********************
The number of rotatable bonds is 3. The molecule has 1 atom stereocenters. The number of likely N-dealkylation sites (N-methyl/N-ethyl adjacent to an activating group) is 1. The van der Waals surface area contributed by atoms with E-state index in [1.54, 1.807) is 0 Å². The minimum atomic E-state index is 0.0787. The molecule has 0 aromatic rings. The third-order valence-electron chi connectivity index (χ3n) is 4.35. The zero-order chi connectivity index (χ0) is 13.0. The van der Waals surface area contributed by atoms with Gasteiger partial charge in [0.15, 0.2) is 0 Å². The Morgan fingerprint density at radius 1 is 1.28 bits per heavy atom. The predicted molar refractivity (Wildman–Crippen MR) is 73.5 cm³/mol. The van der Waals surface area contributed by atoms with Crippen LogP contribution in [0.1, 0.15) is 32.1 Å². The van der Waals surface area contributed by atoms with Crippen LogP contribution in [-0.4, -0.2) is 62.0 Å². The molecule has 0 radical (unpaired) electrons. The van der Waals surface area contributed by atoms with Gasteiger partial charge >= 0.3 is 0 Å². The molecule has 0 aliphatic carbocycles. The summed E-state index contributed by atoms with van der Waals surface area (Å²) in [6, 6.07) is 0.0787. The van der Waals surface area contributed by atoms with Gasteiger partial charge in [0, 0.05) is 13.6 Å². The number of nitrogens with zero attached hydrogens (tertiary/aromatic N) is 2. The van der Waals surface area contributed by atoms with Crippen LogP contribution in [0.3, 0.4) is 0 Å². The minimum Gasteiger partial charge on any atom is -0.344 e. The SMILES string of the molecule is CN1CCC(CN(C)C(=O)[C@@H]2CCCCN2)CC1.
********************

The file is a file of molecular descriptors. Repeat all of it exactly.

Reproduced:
The number of rotatable bonds is 3. The molecule has 1 atom stereocenters. The number of likely N-dealkylation sites (N-methyl/N-ethyl adjacent to an activating group) is 1. The van der Waals surface area contributed by atoms with E-state index in [1.54, 1.807) is 0 Å². The minimum atomic E-state index is 0.0787. The molecule has 0 aromatic rings. The third-order valence-electron chi connectivity index (χ3n) is 4.35. The zero-order chi connectivity index (χ0) is 13.0. The van der Waals surface area contributed by atoms with Gasteiger partial charge in [0.15, 0.2) is 0 Å². The Morgan fingerprint density at radius 1 is 1.28 bits per heavy atom. The predicted molar refractivity (Wildman–Crippen MR) is 73.5 cm³/mol. The van der Waals surface area contributed by atoms with Crippen LogP contribution in [0.1, 0.15) is 32.1 Å². The van der Waals surface area contributed by atoms with Crippen LogP contribution in [-0.4, -0.2) is 62.0 Å². The molecule has 0 radical (unpaired) electrons. The van der Waals surface area contributed by atoms with Gasteiger partial charge >= 0.3 is 0 Å². The molecule has 0 aliphatic carbocycles. The summed E-state index contributed by atoms with van der Waals surface area (Å²) in [6, 6.07) is 0.0787. The van der Waals surface area contributed by atoms with Gasteiger partial charge in [0, 0.05) is 13.6 Å². The number of nitrogens with zero attached hydrogens (tertiary/aromatic N) is 2. The van der Waals surface area contributed by atoms with Crippen LogP contribution in [0.3, 0.4) is 0 Å². The minimum Gasteiger partial charge on any atom is -0.344 e. The SMILES string of the molecule is CN1CCC(CN(C)C(=O)[C@@H]2CCCCN2)CC1.